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In a continuing trend of airlines emerging in the pandemic, Avelo Airlines is to begin operations later this month as a low-cost carrier. And the description of their operations might sound familiar to some, on the east side of the Atlantic.

Yesterday we saw Breeze Airways, hiring and preparing to become the latest new airline in the United States. Well as it turns out, we have a race between new US airlines in our hands. Well – in theory we do, because Breeze looks set to come second. That’s because Avelo Airlines is almost ready to go – even though they will operate from only a single base, to begin with. They will start operations on the 28th of April, from Hollywood Burbank Airport in California.

Avelo Airlines – A European-Style LCC In The US?

Photo by Avelo Airlines

Try going up to someone in Europe. Tell them that you’re thinking of an airline that operates from smaller, ‘out-of-the-way’ airports. An airline that uses single-aisle jets in all-economy configuration. And one which will sell you a one-way ticket for prices as low as $19 (or equivalent currency). If you describe this, as the airline you’re thinking of, your European friend might ask back: Which one?”

 

A Back-To-Basics LCC?

We’ve mentioned before that there was a substantial amount of airline consolidation in the US in the last two decades. As a result, low-cost carriers never quite got to prices as low as what European passengers have seen. Yes, those prices will get higher with some options, but they are generally still lower than those of US LCCs. There is more to this, and of course the low-cost carrier model started in the US with Southwest. Regardless, Avelo Airlines looks set to follow such a model.

Avelo Airlines – A European-Style LCC In The US?

Photo by Avelo Airlines

Avelo Airlines wants to start slowly. Using Hollywood Burbank Airport, they are targeting passengers who are looking for a quick entry into downtown L.A. and other southern California locations. They will fly from there to 11 destinations. Most of these will not see daily operations, at least to start with. The cabin will have new slimline seats with 29” pitch, although there will be roomier seats available – for a price.

The aircraft we see in these pictures is Avelo Airlines’ second operational Boeing 737-800, registered N802XT. It started life in 2005, with Turkish Airlines, whom it stayed with until June last year. It then went to storage in Indianapolis. Avelo Airlines became its latest operator late last year. The aircraft had a two-class configuration with 165 seats, when it was in Turkey. It now has a full compliment of those new slim-line seats, for 189 passengers in total.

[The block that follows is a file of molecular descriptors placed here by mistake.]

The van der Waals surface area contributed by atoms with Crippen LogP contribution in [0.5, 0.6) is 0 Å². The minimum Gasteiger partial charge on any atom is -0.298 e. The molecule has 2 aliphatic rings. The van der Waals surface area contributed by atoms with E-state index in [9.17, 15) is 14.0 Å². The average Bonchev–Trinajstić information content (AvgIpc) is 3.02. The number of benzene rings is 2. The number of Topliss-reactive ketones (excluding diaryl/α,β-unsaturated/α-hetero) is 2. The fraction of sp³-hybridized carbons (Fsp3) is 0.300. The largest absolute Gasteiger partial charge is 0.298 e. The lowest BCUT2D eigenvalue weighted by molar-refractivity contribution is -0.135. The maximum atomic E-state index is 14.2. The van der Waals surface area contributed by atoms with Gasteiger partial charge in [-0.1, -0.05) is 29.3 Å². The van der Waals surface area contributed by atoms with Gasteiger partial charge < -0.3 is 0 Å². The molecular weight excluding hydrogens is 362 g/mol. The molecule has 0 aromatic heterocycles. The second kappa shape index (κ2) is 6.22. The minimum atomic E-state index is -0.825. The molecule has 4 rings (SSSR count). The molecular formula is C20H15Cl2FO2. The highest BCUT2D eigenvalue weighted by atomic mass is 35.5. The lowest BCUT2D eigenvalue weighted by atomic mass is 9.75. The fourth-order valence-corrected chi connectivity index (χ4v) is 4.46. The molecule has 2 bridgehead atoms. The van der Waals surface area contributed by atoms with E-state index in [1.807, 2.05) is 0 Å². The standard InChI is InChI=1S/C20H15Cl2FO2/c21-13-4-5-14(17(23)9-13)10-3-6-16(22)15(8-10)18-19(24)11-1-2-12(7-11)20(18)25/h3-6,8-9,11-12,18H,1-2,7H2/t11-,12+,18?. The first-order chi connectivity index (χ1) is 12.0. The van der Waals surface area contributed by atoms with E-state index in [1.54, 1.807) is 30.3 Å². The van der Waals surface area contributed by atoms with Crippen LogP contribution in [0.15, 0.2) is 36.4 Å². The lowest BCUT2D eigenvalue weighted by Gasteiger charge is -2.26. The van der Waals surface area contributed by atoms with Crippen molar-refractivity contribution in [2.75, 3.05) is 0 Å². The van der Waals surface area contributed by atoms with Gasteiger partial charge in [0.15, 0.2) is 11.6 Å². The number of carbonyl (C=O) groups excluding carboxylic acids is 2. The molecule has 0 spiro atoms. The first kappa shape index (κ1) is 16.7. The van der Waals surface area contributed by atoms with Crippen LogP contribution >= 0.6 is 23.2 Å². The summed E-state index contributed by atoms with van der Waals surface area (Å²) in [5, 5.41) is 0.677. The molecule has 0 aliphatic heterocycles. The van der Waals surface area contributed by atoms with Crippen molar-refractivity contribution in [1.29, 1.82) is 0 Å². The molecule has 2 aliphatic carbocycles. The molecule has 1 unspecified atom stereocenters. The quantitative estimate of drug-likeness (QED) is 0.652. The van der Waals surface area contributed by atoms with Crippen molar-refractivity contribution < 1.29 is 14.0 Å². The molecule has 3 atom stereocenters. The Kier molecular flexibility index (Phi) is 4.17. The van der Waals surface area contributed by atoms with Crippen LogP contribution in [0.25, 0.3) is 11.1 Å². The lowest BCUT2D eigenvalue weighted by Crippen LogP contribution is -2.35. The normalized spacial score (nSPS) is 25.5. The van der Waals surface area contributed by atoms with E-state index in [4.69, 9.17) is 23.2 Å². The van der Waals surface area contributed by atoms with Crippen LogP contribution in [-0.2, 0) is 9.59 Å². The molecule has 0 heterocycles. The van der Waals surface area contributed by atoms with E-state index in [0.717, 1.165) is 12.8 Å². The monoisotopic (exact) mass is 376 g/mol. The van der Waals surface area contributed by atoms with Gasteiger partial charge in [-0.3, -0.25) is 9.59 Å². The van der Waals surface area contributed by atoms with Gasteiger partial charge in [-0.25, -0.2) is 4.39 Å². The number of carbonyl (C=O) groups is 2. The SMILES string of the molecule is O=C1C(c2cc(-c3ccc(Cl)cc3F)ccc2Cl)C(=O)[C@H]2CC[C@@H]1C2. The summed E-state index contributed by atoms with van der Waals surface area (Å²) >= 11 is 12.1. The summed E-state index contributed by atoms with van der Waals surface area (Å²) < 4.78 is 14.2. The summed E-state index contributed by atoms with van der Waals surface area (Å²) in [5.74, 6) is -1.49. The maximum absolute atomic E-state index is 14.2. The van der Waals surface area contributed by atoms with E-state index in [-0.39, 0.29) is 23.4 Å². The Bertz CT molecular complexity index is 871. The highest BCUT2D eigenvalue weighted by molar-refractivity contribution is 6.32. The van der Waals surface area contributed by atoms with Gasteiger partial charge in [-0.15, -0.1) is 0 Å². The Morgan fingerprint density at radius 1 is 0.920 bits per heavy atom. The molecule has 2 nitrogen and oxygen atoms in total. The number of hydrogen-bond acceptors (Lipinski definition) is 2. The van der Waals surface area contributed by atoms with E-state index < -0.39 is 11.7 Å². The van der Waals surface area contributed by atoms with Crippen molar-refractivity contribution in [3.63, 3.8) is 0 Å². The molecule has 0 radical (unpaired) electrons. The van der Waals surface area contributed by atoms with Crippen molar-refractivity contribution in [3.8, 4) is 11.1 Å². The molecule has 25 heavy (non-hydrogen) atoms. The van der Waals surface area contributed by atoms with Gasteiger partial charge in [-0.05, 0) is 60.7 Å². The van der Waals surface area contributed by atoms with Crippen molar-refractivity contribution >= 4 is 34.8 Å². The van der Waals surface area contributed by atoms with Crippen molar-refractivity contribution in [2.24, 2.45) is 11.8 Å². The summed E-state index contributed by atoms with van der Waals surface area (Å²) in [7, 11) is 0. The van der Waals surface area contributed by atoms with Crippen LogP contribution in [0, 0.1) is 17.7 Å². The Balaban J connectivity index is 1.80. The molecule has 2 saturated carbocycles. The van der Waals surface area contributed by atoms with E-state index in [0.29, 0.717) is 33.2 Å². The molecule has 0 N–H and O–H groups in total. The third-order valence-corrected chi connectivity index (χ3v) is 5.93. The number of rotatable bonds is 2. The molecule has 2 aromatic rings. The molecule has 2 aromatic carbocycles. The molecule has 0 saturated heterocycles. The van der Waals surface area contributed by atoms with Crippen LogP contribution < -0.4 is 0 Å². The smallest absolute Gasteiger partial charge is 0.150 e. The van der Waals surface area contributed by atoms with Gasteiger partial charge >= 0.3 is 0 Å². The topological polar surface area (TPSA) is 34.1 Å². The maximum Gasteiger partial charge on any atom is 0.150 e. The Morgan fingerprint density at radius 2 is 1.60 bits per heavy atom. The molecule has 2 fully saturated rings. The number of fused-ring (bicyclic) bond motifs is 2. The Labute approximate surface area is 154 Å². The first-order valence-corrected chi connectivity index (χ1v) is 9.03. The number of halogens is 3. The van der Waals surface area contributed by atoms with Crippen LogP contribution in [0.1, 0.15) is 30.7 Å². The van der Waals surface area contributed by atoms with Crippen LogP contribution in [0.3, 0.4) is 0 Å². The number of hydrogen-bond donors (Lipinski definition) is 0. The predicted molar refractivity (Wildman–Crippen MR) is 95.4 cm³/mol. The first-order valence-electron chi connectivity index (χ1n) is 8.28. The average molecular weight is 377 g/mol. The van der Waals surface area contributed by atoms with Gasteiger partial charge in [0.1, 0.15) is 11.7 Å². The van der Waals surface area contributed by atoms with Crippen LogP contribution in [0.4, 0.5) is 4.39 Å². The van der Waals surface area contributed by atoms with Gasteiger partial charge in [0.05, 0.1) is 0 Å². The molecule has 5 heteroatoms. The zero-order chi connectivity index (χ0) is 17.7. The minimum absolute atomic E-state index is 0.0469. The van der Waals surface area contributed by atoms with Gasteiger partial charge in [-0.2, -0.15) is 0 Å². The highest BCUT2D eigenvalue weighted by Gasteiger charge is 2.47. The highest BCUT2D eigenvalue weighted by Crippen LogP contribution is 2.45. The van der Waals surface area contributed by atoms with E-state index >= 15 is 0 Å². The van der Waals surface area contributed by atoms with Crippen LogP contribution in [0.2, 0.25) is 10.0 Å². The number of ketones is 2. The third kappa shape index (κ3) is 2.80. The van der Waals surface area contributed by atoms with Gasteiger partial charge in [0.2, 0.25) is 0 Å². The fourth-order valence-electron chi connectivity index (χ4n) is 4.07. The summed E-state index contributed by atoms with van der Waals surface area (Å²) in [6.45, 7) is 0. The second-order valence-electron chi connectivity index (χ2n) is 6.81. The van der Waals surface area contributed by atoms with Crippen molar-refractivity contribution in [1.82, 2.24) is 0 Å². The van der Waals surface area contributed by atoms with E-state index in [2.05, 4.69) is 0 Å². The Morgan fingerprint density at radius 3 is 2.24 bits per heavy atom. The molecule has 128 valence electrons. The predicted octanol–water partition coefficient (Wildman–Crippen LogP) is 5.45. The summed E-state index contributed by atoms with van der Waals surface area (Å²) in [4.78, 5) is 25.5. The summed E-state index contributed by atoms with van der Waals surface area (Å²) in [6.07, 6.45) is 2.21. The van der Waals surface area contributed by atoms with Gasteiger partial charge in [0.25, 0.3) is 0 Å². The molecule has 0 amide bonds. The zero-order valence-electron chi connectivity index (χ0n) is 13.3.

Avelo Airlines – A European-Style LCC In The US?

Photo by Avelo Airlines

Another 737-800 (N803XT) has a similar age and history, including the same former operator. The first aircraft that Avelo Airlines will enter to service is N801XT, a 13.5 year-old aircraft, formerly with TUI. The ‘XT’ suffix in these registrations offers a clue to the airline’s history. No, Avelo isn’t entirely new – technically.

 

The History of Avelo Airlines

Avelo Airlines was previously called Xtra Airways. Its planes then had an ‘XA’ suffix in their registration. Xtra Airways was itself the latest iteration of Casino Express Airlines. This airline flew casino goers to Las Vegas, starting from 1989. Xtra expanded operations somewhat, hence the name change. The lineage between it and Avelo Airlines is more technical, than anything else.

The latest owner of Xtra Airways was Andrew Levy, who has worked for a number of US airlines, including United. By the time he bought Xtra, it had almost ceased operations. They owned a single 737-400, to remain active as a part-121 commercial airline. A smart move, as they are now fully licensed and ready to go, as Avelo Airlines!

It will be interesting to see how Avelo Airlines will evolve. The timing of its launch seems counter-intuitive, but it potentially means low prices for leases. Combined with the shift from 737NG to MAX models, the time could be right for some good deals with lessors. That only leaves the question of whether or not US passengers will take to the ultra low-cost carrier model…

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